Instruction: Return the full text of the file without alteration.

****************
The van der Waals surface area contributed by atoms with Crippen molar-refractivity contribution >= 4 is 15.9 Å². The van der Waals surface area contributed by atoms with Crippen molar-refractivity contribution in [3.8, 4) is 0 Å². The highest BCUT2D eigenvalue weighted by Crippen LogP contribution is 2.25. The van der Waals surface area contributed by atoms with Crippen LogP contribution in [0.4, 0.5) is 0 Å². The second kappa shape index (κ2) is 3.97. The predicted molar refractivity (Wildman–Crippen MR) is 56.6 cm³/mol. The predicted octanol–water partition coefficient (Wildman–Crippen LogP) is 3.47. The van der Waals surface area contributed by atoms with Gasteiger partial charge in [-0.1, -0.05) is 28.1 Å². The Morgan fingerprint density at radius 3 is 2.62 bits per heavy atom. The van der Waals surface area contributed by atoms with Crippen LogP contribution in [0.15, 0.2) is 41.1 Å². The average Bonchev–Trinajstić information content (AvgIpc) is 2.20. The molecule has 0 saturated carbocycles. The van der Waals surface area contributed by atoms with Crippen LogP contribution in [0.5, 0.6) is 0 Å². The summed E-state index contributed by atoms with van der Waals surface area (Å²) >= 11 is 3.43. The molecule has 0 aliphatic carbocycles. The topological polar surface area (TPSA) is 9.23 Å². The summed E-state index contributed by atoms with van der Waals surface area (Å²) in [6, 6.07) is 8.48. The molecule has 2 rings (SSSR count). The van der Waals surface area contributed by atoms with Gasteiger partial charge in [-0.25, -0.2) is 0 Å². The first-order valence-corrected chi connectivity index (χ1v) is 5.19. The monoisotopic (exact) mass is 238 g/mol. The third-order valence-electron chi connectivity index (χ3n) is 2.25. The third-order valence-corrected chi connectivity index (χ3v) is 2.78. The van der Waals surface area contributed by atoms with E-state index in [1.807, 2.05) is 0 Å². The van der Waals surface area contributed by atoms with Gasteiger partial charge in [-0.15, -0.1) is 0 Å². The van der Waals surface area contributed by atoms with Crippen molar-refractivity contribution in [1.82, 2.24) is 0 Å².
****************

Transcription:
The van der Waals surface area contributed by atoms with Crippen molar-refractivity contribution >= 4 is 15.9 Å². The van der Waals surface area contributed by atoms with Crippen molar-refractivity contribution in [3.8, 4) is 0 Å². The highest BCUT2D eigenvalue weighted by Crippen LogP contribution is 2.25. The van der Waals surface area contributed by atoms with Crippen LogP contribution in [0.4, 0.5) is 0 Å². The second kappa shape index (κ2) is 3.97. The predicted molar refractivity (Wildman–Crippen MR) is 56.6 cm³/mol. The predicted octanol–water partition coefficient (Wildman–Crippen LogP) is 3.47. The van der Waals surface area contributed by atoms with Gasteiger partial charge in [-0.1, -0.05) is 28.1 Å². The Morgan fingerprint density at radius 3 is 2.62 bits per heavy atom. The van der Waals surface area contributed by atoms with Crippen LogP contribution in [0.15, 0.2) is 41.1 Å². The average Bonchev–Trinajstić information content (AvgIpc) is 2.20. The molecule has 0 saturated carbocycles. The van der Waals surface area contributed by atoms with Crippen LogP contribution in [0.5, 0.6) is 0 Å². The summed E-state index contributed by atoms with van der Waals surface area (Å²) >= 11 is 3.43. The molecule has 0 aliphatic carbocycles. The topological polar surface area (TPSA) is 9.23 Å². The summed E-state index contributed by atoms with van der Waals surface area (Å²) in [6, 6.07) is 8.48. The molecule has 2 rings (SSSR count). The van der Waals surface area contributed by atoms with Gasteiger partial charge in [-0.25, -0.2) is 0 Å². The first-order valence-corrected chi connectivity index (χ1v) is 5.19. The monoisotopic (exact) mass is 238 g/mol. The third-order valence-electron chi connectivity index (χ3n) is 2.25. The third-order valence-corrected chi connectivity index (χ3v) is 2.78. The van der Waals surface area contributed by atoms with E-state index in [1.807, 2.05) is 0 Å². The van der Waals surface area contributed by atoms with Gasteiger partial charge in [-0.15, -0.1) is 0 Å². The van der Waals surface area contributed by atoms with Crippen molar-refractivity contribution in [1.82, 2.24) is 0 Å².